After marrying a society woman, Farnsworth got heavily into debt, and borrowed money from an enlisted man, which he refused to repay. Because of this, Farnsworth, once considered to be one of the brightest young officers of the Navy, was brought to a court-martial in 1927. For conduct "tending to impair the morale of the service" and "scandalous conduct tending to the destruction of good morale", he was found guilty and was given a dishonorable discharge from the service on November 12, 1927.
Despite his disgraceful exit from the Naval service, Farnsworth still had enough social grace to make him acceptable in the best Washington society. He got most of his information by contacting former associates to solicit documents, who were unaware of the true reason for his requests, saying that he needed the information for "magazine articles". He also picked up small bits of Navy information from wives of high-ranking officers and shrewdly pieced them together. Once, feigning drunkenness and pretending that he was a Commander, he boarded a destroyer at Annapolis, tricked an ensign into giving him maneuver data, rushed back to the Japanese Embassy, had them photostatted, and returned them the next day. It was actually easy for him to obtain this as Navy security at that time was relatively lax.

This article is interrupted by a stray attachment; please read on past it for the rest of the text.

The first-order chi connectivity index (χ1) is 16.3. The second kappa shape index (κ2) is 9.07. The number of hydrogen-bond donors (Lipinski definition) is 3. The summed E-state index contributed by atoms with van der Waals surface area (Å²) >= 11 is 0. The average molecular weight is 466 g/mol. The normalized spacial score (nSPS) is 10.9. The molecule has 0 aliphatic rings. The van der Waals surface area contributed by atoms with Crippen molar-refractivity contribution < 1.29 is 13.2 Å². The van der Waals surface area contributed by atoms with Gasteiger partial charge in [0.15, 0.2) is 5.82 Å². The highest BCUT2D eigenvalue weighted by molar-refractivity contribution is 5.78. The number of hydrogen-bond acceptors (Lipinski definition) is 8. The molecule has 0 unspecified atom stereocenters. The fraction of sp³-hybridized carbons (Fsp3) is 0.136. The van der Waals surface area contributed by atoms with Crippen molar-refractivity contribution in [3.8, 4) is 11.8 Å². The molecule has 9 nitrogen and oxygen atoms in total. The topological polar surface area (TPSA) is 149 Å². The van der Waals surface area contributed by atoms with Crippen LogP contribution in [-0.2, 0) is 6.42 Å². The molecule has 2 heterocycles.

However, when Farnsworth stole a confidential Navy manual The Service of Information and Security, which contained plans for battle information and tactics that were gathered from field maneuvers and tested by high-ranking naval officers, alarm bells were raised, and the Office of Naval Intelligence (ONI) was called upon to investigate its disappearance. It was learned later that he photostatted the manual and sold it to the Japanese on May 15, 1935.
During the investigation, ONI officers heard that Farnsworth had been flashing large sums of money around naval officers who knew him, despite the fact that he was believed to be destitute. Further investigation revealed that he borrowed code and signal books and had been asking questions about tactics, new ship designs, and weapons. Finally, the wife of high-ranking officer living in Annapolis complained to the ONI that Farnsworth was pushing her to allow him to read official documents. Thus, he was placed under joint surveillance by the ONI and the FBI.
The next time Farnsworth and Lewis met, the latter demanded proof of the former's relations with the Japanese. Farnsworth then called up Commander Yamaguchi in Lewis' presence and demanded money from the officer. A meeting was arranged, and Farnsworth tried to convince Lewis to accompany him by posing as a cabdriver. Lewis refused, but so anxious was Farnsworth to prove his bonafides that he took Lewis to the office where he had the confidential manual photostatted, as well as proving other corroborating evidence to his story.